DAY ONE: Scottish folk tradition of ballads about violence against women

Award-winning folk singer, songwriter and storyteller, Karine Polwart, reflects on a Scottish folk tradition of ballads about violence against women.

Karine Polwart

Featured image above: “St. Enoch nursing her son, St. Mungo” by Beth M527 is licensed under CC BY-NC 2.0

In the late 90s, I worked for domestic abuse charity, Scottish Women’s Aid. I was, simultaneously, also a fledgling folksinger, devouring field recordings from Edinburgh University’s School of Scottish Studies and learning gritty ballads knee-to-knee from older singers in the city’s pub music sessions.   

I was amazed to find a Scots song tradition brimming with stories of violence against women. 

I heard ‘The Laird o the Dainty Dounby‘ from the great Gordeanna McCulloch. In it, the Laird asks a farmworker’s daughter: 

“O lassie, o lassie, whit would ye gie  (Oh girl, oh girl, what would you give)

if I was tae lie ae nicht wi ye?” (if I was to lie a night with you?)

She replies: 

“Tae lie ae nicht that will never, never be, (To lie a night, that will never, never be)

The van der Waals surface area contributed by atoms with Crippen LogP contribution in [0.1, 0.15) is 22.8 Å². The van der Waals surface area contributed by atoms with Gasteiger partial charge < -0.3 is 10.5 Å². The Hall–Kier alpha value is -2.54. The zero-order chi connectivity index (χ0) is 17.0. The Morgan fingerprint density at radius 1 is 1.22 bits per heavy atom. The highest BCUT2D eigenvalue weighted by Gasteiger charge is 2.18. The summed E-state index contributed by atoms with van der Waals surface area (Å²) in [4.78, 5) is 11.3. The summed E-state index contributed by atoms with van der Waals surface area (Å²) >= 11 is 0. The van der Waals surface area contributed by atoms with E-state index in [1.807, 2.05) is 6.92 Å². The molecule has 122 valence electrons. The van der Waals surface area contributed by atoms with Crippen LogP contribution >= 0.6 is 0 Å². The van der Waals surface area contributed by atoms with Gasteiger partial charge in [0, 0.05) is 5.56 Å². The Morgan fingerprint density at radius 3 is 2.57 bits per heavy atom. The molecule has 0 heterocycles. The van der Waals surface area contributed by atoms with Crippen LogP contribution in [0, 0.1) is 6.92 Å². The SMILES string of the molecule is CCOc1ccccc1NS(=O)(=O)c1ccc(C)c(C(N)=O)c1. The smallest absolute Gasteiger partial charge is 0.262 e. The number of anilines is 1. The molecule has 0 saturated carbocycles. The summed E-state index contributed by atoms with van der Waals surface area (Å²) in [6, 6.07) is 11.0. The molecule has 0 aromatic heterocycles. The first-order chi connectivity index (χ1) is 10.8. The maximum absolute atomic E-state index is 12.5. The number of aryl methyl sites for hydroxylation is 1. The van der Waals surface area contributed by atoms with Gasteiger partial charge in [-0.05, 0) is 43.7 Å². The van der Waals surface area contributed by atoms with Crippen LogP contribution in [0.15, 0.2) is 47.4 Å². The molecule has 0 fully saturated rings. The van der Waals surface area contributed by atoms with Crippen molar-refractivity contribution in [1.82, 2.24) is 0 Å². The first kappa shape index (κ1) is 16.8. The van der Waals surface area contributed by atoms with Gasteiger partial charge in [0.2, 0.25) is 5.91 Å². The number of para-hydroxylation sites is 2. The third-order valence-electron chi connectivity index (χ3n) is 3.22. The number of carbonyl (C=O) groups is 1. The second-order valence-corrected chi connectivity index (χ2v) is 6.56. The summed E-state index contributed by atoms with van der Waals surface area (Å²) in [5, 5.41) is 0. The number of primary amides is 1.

though you’re Laird o’ the Dainty Dounby” (even though you are the Laird of the Dainty Dounby)

The Laird “laid her doun” anyway. Indeed “it was a lang, lang time e’er he raised her up again”.

The daughter gets pregnant. The Laird weds her. Her family rejoices. It’s a jaunty song, often sung with a raised eyebrow.  

I find its jauntiness awful. 

In 2005, I recorded ‘The Ballad of Eppie Morrie’, arranged by my friend Corrina Hewat. It includes a visceral depiction of an attempted forced marriage, and Eppie’s tooth and nail fight against her abductor and would-be rapist, Willie. 

The Ballad of Eppie Morrie by Karan Casey

“Willie takes her to bed and attempts to sleep with her”, reads a 1970 field note entry, thus dodging a catalogue search under ‘rape’ on the sound archives portal Tobar an Dualchais/Kist O Riches. 

“In the morning, Eppie Morrie is still a virgin and is rescued by John Forsyth of Breadalbane”, the record continues. Eppie’s epic, night-long resistance, the reason so many women singers connect with this song, doesn’t merit a mention. 

As yet, there are no search options for ‘sexual violence’ or ‘domestic abuse’ on the Tobar an Dualchais website, though examples abound.  

In ‘The Bonnie Banks of Fordie/Airdrie’, a robber demands that each of three sisters marry him, stabbing two for their refusal. The third warns that her estranged brother will avenge them. When she reveals his name – Babylon – the robber realises he’s killed his own sisters.